Determinants of Farmers’ Awareness about Crop Insurance: Evidence from Trans-Nzoia County, Kenya

Kenya has a long history in applying risk management mechanisms in agriculture. The initial agricultural insurance scheme was initiated by the colonial government in the 1930’s under the Guaranteed Minimum Returns (GMR); a form of crop insurance that guaranteed farmers a minimum price for their produce besides insuring their production against unavoidable crop failure. However, due to its abuse by stakeholders, the government made a decision to discontinue the programme in 1978. For many years after the discontinuation, agricultural insurance was virtually not available in the country. In order to revive the crop insurance industry, the private sector launched ‘Kilimo salama’, meaning safe farming in 2009. However, despite the noble intention to revive the crop insurance industry, a dearth of empirical knowledge exists on factors affecting farmer awareness about crop insurance product. In order to address the aforementioned knowledge gap, a binomial logit model was employed to assess the factors affecting awareness. The core findings of the study were that gender, education, and income of the household were the main determinants of awareness. These findings provide policy insights on key areas of intervention with respect to uptake of crop insurance in the country.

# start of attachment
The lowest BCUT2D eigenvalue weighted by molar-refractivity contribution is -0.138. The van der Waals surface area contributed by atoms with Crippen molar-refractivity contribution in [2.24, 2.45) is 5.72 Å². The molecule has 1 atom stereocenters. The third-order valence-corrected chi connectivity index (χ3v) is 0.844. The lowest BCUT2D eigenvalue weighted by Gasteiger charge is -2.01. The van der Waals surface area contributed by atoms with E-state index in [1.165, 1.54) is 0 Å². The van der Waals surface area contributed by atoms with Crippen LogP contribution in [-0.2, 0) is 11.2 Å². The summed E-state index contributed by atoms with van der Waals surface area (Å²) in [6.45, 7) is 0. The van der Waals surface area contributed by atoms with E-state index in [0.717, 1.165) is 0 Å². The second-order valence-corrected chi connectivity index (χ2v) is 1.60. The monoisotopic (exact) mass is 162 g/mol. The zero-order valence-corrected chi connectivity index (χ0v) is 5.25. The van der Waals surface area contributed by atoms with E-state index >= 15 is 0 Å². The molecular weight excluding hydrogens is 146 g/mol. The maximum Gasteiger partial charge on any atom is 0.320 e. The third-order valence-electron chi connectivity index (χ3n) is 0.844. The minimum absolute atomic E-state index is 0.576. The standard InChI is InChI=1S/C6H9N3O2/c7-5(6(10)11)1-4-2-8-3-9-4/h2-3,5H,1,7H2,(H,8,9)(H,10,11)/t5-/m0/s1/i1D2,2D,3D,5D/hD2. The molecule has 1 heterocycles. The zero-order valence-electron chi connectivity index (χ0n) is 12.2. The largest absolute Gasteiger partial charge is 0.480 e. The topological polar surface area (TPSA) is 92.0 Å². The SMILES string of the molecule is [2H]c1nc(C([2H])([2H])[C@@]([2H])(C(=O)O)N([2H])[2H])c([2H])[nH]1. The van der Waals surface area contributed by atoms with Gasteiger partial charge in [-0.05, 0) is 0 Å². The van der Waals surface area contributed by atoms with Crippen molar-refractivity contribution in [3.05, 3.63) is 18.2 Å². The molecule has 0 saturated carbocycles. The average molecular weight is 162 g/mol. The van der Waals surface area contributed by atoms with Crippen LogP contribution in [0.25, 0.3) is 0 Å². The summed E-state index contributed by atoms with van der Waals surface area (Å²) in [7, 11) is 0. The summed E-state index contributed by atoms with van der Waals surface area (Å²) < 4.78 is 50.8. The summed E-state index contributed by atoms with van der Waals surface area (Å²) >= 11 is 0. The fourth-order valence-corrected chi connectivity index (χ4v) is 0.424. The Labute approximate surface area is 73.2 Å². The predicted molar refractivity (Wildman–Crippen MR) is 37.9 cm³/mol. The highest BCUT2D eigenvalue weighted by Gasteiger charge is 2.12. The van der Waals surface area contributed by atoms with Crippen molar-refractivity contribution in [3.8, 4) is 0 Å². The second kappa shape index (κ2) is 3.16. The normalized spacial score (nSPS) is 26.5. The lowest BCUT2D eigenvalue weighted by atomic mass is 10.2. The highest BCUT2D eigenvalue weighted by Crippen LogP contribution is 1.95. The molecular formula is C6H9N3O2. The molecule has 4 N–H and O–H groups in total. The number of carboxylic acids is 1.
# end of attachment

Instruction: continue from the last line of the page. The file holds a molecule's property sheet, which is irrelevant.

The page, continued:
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Selected paper prepared for oral presentation at the 8th Annual Egerton University International Conference: 26th – 28th March, 2014

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